President Biden’s decision to send cluster munitions to Ukraine has angered a broad swath of Democrats, who accuse his administration of a hypocritical decision that put America’s moral standing at risk.

The move responded to a month-long clamor by congressional Republicans to supply Kyiv with the weapons, but Mr. Biden’s political allies denounced it.

“A victory for Ukraine is an essential victory for democracies around the world, but that victory cannot come at the expense of our American values ​​and thus of democracy itself,” Representative Chrissy Houlahan, Democrat of Pennsylvania and Air Force veteran, who will co-chair. bipartisan congressional party on unexploded ordinance and demining, said in a statement on Friday. “I challenge the notion that we should be using the same tactics that Russia is using, blurring the lines of moral high ground.”

She and other Democrats have argued that cluster munitions of the kind the administration plans to send to Ukraine pose indiscriminate harm to civilians long after they are used in combat.

The weapons “disperse hundreds of bombs that can travel well beyond military targets and injure, maim and kill civilians — often long after a conflict has ended,” said Representative Jim McGovern, Democrat of Massachusetts. In a statement, he pointed out that several NATO members – though not the United States – are parties to an international treaty banning their use.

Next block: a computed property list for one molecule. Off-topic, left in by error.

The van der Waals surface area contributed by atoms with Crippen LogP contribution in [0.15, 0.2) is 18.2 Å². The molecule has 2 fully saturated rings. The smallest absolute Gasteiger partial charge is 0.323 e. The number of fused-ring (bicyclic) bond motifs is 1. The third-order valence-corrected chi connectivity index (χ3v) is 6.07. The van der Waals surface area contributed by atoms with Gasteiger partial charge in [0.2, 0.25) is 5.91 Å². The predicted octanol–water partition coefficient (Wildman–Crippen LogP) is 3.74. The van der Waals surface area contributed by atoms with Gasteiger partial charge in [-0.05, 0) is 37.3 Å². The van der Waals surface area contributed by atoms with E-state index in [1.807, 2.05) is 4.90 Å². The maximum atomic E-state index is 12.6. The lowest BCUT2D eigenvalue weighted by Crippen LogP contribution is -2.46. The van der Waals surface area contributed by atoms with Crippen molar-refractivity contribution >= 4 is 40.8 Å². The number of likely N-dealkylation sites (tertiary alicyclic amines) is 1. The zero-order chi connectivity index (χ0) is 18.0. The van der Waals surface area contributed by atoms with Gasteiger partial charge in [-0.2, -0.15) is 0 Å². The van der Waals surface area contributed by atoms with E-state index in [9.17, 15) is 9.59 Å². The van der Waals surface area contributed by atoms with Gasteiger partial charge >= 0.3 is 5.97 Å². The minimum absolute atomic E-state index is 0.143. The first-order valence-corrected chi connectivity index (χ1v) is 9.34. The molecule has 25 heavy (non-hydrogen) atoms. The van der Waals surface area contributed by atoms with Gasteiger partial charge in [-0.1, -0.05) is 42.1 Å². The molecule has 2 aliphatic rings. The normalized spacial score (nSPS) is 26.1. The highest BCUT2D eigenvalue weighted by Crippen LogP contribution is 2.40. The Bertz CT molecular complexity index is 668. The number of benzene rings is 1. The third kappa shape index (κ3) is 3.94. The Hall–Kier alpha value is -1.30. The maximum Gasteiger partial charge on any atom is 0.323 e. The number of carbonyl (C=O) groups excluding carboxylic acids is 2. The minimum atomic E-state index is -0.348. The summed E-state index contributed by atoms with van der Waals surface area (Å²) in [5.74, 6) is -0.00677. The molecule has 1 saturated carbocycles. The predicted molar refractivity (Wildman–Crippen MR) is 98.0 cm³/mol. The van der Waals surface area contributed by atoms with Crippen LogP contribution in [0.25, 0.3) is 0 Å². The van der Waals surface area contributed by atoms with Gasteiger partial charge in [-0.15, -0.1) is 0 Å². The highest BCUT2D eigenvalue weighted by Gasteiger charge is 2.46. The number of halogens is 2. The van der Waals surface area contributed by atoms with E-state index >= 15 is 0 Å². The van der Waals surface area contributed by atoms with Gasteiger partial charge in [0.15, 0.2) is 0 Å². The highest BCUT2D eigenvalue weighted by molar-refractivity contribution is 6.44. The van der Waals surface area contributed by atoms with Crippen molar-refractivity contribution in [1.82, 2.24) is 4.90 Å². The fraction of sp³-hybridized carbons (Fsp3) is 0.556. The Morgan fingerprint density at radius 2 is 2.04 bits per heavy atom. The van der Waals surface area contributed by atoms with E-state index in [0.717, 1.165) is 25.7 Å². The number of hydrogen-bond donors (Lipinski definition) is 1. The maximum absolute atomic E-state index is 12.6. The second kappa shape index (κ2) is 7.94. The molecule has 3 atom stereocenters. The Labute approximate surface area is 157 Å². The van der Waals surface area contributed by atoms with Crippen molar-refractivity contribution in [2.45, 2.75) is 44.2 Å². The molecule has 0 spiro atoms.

The few Republicans who spoke about Mr. Biden’s decision on Friday, however, praised him for what they said was a necessary step.

“For Ukrainian forces to defeat Putin’s invasion, Ukraine needs at least equal access to the weapons Russia is already using against them, such as cluster munitions,” Sen. Tom Cotton, R-Arkansas, said in a statement. “Providing this new capability is the right decision – even if it has taken too long – and is one that I have long supported.”

For months, the top Republicans on the Senate and House Foreign Affairs and Armed Services Committees — Representatives Michael McCaul of Texas and Mike Rogers of Alabama and Senators James Risch of Idaho and Roger Wicker of Mississippi — have been calling on the Biden administration to provide Ukraine. with doubly improved conventional munitions, of the kind that were approved on Friday.

In a joint letter to Mr. Biden in March, the four wrote that the weapons “will allow Ukraine to offset Russia’s quantitative advantage in both personnel and artillery overruns, and allow the Ukrainian Armed Forces to focus their use of unitary warheads against more high-value Russian goals.”

They added that the munitions “could help fill a key gap for Ukraine’s military, and, in concert with other provided capabilities, continue to push Putin’s forces out of Ukraine.”

But most Democrats contended that even if that were true, the cluster munitions would jeopardize the larger goal of building a lasting Ukrainian state.

“Accidents are preventing the successful economic reconstruction and recovery needed to ensure a prosperous Ukraine and preserve anti-corruption gains,” Representative Sara Jacobs, D-Calif., said in a statement. She teamed up this week with Representative Ilhan Omar, Democrat of Minnesota, to introduce legislation banning the export of cluster munitions as military aid. The duo plans to propose the measure as an amendment to the annual defense bill when the House considers it next week.

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